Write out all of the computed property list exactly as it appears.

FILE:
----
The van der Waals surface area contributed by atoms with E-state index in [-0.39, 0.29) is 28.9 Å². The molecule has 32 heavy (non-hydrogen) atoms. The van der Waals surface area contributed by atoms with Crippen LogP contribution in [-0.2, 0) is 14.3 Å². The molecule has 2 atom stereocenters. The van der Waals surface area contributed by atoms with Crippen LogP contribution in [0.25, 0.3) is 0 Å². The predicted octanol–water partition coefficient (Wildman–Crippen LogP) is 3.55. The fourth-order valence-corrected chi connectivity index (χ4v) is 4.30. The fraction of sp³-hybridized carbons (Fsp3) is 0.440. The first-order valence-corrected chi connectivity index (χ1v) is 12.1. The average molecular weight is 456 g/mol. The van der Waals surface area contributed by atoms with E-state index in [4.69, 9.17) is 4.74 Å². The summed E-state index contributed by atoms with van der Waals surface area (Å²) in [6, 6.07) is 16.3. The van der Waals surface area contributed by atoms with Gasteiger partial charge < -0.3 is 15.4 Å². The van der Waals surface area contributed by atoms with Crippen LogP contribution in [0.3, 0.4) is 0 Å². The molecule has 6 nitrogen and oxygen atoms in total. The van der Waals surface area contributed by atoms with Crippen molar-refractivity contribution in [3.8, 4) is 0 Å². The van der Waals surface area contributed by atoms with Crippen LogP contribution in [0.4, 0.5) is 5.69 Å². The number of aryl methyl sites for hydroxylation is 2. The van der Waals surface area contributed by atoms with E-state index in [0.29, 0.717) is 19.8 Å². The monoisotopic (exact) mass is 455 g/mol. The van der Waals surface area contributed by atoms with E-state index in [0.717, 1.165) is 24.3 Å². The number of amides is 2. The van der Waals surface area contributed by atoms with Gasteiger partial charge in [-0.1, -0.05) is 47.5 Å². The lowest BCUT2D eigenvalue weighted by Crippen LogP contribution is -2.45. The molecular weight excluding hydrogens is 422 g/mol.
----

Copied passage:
The van der Waals surface area contributed by atoms with E-state index in [-0.39, 0.29) is 28.9 Å². The molecule has 32 heavy (non-hydrogen) atoms. The van der Waals surface area contributed by atoms with Crippen LogP contribution in [-0.2, 0) is 14.3 Å². The molecule has 2 atom stereocenters. The van der Waals surface area contributed by atoms with Crippen LogP contribution in [0.25, 0.3) is 0 Å². The predicted octanol–water partition coefficient (Wildman–Crippen LogP) is 3.55. The fourth-order valence-corrected chi connectivity index (χ4v) is 4.30. The fraction of sp³-hybridized carbons (Fsp3) is 0.440. The first-order valence-corrected chi connectivity index (χ1v) is 12.1. The average molecular weight is 456 g/mol. The van der Waals surface area contributed by atoms with E-state index in [4.69, 9.17) is 4.74 Å². The summed E-state index contributed by atoms with van der Waals surface area (Å²) in [6, 6.07) is 16.3. The van der Waals surface area contributed by atoms with Gasteiger partial charge < -0.3 is 15.4 Å². The van der Waals surface area contributed by atoms with Crippen LogP contribution in [0.3, 0.4) is 0 Å². The molecule has 6 nitrogen and oxygen atoms in total. The van der Waals surface area contributed by atoms with Crippen molar-refractivity contribution in [3.8, 4) is 0 Å². The van der Waals surface area contributed by atoms with Crippen LogP contribution in [0.4, 0.5) is 5.69 Å². The number of aryl methyl sites for hydroxylation is 2. The van der Waals surface area contributed by atoms with E-state index in [0.29, 0.717) is 19.8 Å². The monoisotopic (exact) mass is 455 g/mol. The van der Waals surface area contributed by atoms with E-state index in [0.717, 1.165) is 24.3 Å². The number of amides is 2. The van der Waals surface area contributed by atoms with Gasteiger partial charge in [-0.1, -0.05) is 47.5 Å². The lowest BCUT2D eigenvalue weighted by Crippen LogP contribution is -2.45. The molecular weight excluding hydrogens is 422 g/mol.